When You’re Dead You’re Dead…

CurrencyI just finished watching season 12 of Trailer Park Boys and it was a bittersweet experience. If you’re familiar with the show then you know that John Dunsworth aka Mr. Lahey passed away last October. They had already finished taping season 12 so they were able to keep him in the show.

At the end of the last episode they showed Mr. Lahey sitting on his couch and he said something that was so poignant, so right that I had to share it.

‘The most valuable currency is gratitude. And when you’re dead you’re dead but you’re not quite so dead if you contribute something.’

I’m sure some of you are dismissing the show as crass, crude, offensive. I certainly thought it was one of the dumbest shows I had ever seen when I watched the first season. And I freely admit it has its moments.

But I have learned more about family, about forgiveness, about unconditional love from this show than I had my entire childhood. These characters are unashamedly real. They stick together. They don’t hold grudges. They don’t judge.

And it was obvious right after Dunsworth’s passing that the rest of the actors had a special connection with him and felt his loss very deeply.

These are men who had a dream and went after it. I’m sure there were plenty of people who told them they couldn’t be successful. They told them there was no way anyone would want to watch a show about a bunch of screw ups living in a trailer park.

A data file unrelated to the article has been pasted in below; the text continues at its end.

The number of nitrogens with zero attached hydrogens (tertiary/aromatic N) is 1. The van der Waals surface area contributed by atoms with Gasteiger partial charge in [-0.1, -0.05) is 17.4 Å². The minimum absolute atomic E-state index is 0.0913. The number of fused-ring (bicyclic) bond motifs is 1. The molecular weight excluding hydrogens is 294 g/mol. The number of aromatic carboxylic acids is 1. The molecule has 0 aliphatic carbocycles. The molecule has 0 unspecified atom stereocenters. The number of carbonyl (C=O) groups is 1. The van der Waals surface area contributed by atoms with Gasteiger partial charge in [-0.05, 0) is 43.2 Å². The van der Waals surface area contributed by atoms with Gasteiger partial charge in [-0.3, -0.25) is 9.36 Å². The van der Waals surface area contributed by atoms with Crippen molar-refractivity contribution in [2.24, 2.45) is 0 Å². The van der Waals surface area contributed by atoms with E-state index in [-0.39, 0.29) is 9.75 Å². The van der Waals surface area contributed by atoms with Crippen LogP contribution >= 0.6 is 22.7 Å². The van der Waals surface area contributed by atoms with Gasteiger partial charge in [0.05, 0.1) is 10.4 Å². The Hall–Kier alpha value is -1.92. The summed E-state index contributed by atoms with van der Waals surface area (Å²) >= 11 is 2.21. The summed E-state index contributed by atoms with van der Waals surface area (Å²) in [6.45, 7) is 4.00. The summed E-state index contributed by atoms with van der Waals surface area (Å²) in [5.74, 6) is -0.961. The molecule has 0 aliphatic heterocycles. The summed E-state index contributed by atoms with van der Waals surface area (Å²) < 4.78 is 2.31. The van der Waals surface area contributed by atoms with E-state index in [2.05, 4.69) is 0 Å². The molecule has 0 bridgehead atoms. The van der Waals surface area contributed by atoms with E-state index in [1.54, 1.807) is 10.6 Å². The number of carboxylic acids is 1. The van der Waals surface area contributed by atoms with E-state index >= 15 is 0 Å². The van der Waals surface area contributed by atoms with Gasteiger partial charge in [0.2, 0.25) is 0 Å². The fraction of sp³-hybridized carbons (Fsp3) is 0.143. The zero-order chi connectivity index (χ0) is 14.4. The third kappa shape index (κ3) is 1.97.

And yet there was one actor that did believe in them and the show. Dunsworth was a well-known actor in Canada and he certainly was a genius as Mr. Lahey. And this last quote is evidence of how much he cared.

So I wanted to take a minute to talk about what he said.

First, he said the most valuable currency is gratitude. At first I wasn’t sure what he meant. But the more I thought about it the more it made sense. We spend so much time trying to get more from other people, trying to take that we forget to be grateful for what we already have.

I don’t know about you but I find it so much easier to continue to give if I know there is gratitude from the receiving party. If I know I’m not just wasting my time I will go that extra mile just to make someone else happy. So what if we all were just a little more grateful? What if we spent a little more gratitude?

You know, instead of bitching and moaning about what we don’t have or what we thought we wanted and then changed our minds once we got it…

The second part is very stoic which is probably why it struck such a chord with me. There is no denying that when we’re dead we’re dead. I suppose depending on one’s particular faith that may mean something different, but the fact still remains we’re no longer living, breathing on this earth after we die.

But we’re not quite so dead if we contribute something…

We all leave a legacy behind. It doesn’t matter if we’re known by the whole world or just a handful of family and friends. We still live on in their thoughts and lives. We had some impact on them, either positive or negative…

This logically led me to ask what legacy I was leaving. What am I contributing, if anything, that will help the people I leave behind remember me in a positive light?

It’s one thing to leave this world without regrets, but it’s more special to know that we made a difference to someone. It’s no longer about us. We get past ourselves and our own desires. Our priorities shift so that even when we’re dead, we’re not quite so dead.

Thank you, John Dunsworth…

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